Healthcare just got added to the Republican tax bill

It would repeal the "individual mandate."

First we had a proposed healthcare repeal described as a tax cut, now we're seeing a proposed tax cut including a healthcare repeal.

That's what's happening in Washington, where Senate Republicans are expected to present a revised tax reform bill that will now include scrapping the "individual mandate" implemented in the Affordable Care Act.

The individual mandate stipulates that Americans must have health insurance coverage, and are fined if they don't.

The amendment to the tax bill to repeal the mandate was proposed by Sen. Rand Paul, saying it would "provide bigger tax cuts for middle income taxpayers."

What would the impact be?

The Congressional Budget Office (CBO), a nonpartisan federal agency that provides budget and economic guidance to the government, estimates that repealing the individual mandate would save $300 billion over a decade, but leave 13 million more Americans uninsured.

Not only that, the Washington Post reports the CBO also expects it to drive up insurance premiums for those Americans who retain their health coverage – by as much as 10 percent.

The move is being seen as a way of placating Republican senators concerned about the impact tax cuts would have on the national deficit, according to the New York Times.

The money saved by repealing the mandate would be used to fund the tax cuts in the Republican bill, which includes doubling the standard deduction and reducing corporation tax to 20 percent.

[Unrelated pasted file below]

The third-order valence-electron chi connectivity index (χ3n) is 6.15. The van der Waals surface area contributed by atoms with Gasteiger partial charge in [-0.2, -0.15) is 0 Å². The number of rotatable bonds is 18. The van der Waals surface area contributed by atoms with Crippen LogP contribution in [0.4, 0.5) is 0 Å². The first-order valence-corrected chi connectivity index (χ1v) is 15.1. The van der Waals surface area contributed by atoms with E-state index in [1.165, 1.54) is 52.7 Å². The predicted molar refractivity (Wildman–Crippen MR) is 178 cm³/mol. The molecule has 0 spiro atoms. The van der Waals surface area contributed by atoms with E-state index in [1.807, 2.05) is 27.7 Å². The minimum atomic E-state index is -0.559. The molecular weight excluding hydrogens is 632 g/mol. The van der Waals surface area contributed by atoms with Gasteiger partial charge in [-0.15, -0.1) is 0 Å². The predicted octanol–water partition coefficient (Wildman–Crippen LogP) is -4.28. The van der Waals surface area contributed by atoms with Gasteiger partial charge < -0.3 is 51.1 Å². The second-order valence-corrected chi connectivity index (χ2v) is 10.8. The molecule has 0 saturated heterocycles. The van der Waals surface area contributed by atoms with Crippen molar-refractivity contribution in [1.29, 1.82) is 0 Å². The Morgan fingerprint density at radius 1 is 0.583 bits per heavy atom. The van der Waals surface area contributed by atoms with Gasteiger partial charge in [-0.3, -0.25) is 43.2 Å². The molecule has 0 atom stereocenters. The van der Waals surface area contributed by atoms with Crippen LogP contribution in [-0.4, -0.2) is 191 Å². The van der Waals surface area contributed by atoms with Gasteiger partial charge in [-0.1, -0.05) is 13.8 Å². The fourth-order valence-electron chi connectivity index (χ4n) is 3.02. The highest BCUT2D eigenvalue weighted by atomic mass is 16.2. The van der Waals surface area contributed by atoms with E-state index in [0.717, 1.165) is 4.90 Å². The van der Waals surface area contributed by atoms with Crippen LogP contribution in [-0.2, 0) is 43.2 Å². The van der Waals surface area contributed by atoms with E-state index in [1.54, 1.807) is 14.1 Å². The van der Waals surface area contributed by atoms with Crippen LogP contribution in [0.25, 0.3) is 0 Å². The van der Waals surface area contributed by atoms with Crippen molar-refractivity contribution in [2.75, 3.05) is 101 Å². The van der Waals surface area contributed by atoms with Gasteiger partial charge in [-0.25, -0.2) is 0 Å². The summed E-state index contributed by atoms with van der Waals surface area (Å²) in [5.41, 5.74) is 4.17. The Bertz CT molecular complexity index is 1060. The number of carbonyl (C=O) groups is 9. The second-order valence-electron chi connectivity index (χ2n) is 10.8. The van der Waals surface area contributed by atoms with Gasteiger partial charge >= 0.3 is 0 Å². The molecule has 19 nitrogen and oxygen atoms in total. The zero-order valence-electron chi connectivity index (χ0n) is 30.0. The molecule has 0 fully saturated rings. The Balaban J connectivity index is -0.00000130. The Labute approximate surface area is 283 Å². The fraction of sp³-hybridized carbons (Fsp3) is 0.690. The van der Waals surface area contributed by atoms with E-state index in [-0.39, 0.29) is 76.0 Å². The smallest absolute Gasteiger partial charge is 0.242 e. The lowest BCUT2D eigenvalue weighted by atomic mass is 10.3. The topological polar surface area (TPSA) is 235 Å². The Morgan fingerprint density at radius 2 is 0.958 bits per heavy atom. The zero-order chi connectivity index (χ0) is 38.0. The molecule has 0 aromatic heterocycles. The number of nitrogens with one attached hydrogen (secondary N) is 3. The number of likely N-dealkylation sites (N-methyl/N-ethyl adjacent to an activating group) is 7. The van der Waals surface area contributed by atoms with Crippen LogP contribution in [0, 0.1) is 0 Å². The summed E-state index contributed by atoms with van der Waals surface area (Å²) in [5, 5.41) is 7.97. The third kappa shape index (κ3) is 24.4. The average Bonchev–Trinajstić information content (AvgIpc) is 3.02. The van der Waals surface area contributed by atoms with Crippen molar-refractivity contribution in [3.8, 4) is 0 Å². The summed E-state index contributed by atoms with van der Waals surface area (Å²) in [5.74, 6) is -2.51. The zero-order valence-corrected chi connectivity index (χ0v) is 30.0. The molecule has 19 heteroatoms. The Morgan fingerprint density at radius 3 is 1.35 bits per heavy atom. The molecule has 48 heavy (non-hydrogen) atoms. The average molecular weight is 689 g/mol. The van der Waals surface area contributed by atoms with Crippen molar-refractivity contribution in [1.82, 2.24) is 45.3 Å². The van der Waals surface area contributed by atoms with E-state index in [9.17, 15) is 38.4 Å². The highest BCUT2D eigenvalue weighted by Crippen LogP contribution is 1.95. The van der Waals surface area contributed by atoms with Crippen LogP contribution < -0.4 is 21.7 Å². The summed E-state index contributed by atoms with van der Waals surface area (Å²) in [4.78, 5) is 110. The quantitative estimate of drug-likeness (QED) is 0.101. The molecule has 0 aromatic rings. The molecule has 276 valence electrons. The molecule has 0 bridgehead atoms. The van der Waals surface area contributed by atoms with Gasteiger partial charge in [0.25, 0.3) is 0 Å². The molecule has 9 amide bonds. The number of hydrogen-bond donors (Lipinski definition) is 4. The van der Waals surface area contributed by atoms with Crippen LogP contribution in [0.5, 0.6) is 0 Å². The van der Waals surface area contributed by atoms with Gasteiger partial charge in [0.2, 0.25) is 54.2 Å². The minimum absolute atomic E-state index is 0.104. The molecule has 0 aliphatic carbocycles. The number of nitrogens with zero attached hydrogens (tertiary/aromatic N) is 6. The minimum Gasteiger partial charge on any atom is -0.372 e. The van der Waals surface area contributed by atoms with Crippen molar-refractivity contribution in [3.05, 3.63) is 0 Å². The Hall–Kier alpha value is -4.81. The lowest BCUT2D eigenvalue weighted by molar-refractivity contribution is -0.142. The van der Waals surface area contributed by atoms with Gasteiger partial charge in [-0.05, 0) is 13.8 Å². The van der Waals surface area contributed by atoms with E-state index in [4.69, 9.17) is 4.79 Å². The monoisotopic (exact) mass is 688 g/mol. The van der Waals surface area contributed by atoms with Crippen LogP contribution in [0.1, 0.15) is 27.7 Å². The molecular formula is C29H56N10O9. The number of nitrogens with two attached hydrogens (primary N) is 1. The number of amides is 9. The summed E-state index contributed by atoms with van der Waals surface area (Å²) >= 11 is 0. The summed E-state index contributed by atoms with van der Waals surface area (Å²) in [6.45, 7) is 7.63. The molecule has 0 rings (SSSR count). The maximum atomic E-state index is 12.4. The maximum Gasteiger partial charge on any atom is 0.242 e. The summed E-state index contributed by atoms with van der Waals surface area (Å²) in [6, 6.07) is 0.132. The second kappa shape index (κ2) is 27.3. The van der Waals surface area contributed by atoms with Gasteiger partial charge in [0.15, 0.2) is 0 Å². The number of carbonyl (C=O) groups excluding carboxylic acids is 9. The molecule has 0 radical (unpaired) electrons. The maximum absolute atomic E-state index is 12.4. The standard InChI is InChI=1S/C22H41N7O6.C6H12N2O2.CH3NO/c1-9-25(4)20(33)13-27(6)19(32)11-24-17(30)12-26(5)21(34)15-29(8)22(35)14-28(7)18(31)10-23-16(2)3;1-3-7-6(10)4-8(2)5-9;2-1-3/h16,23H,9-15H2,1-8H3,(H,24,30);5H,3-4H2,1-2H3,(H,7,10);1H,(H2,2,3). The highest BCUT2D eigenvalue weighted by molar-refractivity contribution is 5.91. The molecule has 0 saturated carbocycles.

Some elements of the tax bill have been criticized for benefiting the wealthy rather than the middle class, with Fortune noting that the corporation tax cut, the repeal of estate tax and the abolition of the alternative minimum tax tips the balance of the tax bill in favor of the rich.

What's more, under the new tax reforms you'd no longer be able to claim your state and local taxes as deductions – something that would disproportionately impact people living in higher tax states like Minnesota.

Sen. Paul says the money saved by repealing the mandate would allow them to expand middle class tax breaks to fix this problem.

The individual mandate was one of the less popular provisions among Republicans discussing healthcare proposals earlier this year, when cuts to protection for people with existing conditions was among the reasons the Obamacare repeal failed to pass the Senate.

With the Republicans having a 52-48 majority in the Senate, CNN reports at least one GOPer, Sen. Susan Collins of Maine, has concerns about repealing the mandate in the tax bill, saying it "complicates tax reform."

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